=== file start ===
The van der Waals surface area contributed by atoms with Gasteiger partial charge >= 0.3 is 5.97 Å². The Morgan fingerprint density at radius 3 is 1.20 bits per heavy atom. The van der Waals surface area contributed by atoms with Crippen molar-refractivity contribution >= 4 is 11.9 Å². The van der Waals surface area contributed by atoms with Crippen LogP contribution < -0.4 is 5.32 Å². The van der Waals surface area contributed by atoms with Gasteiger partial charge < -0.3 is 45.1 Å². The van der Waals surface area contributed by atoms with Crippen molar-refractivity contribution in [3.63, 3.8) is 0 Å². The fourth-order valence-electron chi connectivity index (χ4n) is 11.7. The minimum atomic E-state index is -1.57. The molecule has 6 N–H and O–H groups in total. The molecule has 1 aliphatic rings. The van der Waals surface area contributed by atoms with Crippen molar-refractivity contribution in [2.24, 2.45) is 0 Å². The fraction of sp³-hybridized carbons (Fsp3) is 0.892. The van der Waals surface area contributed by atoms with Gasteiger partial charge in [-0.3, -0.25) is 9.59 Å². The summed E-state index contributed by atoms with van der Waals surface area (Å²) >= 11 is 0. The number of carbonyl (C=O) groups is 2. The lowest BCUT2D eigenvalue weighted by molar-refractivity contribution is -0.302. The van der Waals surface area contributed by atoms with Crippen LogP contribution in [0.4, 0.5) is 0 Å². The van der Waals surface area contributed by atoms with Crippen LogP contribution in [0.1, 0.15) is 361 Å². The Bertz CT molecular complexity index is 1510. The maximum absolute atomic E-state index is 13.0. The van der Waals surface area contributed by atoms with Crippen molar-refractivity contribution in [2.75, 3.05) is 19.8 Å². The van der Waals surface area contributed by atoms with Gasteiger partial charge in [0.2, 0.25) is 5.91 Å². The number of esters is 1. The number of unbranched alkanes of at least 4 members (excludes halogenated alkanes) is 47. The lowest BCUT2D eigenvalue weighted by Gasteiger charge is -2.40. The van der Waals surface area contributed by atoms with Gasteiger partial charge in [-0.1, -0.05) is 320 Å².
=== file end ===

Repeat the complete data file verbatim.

The van der Waals surface area contributed by atoms with Gasteiger partial charge >= 0.3 is 5.97 Å². The Morgan fingerprint density at radius 3 is 1.20 bits per heavy atom. The van der Waals surface area contributed by atoms with Crippen molar-refractivity contribution >= 4 is 11.9 Å². The van der Waals surface area contributed by atoms with Crippen LogP contribution < -0.4 is 5.32 Å². The van der Waals surface area contributed by atoms with Gasteiger partial charge < -0.3 is 45.1 Å². The van der Waals surface area contributed by atoms with Crippen molar-refractivity contribution in [3.63, 3.8) is 0 Å². The fourth-order valence-electron chi connectivity index (χ4n) is 11.7. The minimum atomic E-state index is -1.57. The molecule has 6 N–H and O–H groups in total. The molecule has 1 aliphatic rings. The van der Waals surface area contributed by atoms with Crippen molar-refractivity contribution in [2.24, 2.45) is 0 Å². The fraction of sp³-hybridized carbons (Fsp3) is 0.892. The van der Waals surface area contributed by atoms with Gasteiger partial charge in [-0.3, -0.25) is 9.59 Å². The summed E-state index contributed by atoms with van der Waals surface area (Å²) >= 11 is 0. The number of carbonyl (C=O) groups is 2. The lowest BCUT2D eigenvalue weighted by molar-refractivity contribution is -0.302. The van der Waals surface area contributed by atoms with Crippen LogP contribution in [0.4, 0.5) is 0 Å². The van der Waals surface area contributed by atoms with Crippen LogP contribution in [0.1, 0.15) is 361 Å². The Bertz CT molecular complexity index is 1510. The maximum absolute atomic E-state index is 13.0. The van der Waals surface area contributed by atoms with Crippen molar-refractivity contribution in [2.75, 3.05) is 19.8 Å². The van der Waals surface area contributed by atoms with Gasteiger partial charge in [0.2, 0.25) is 5.91 Å². The number of esters is 1. The number of unbranched alkanes of at least 4 members (excludes halogenated alkanes) is 47. The lowest BCUT2D eigenvalue weighted by Gasteiger charge is -2.40. The van der Waals surface area contributed by atoms with Gasteiger partial charge in [-0.1, -0.05) is 320 Å².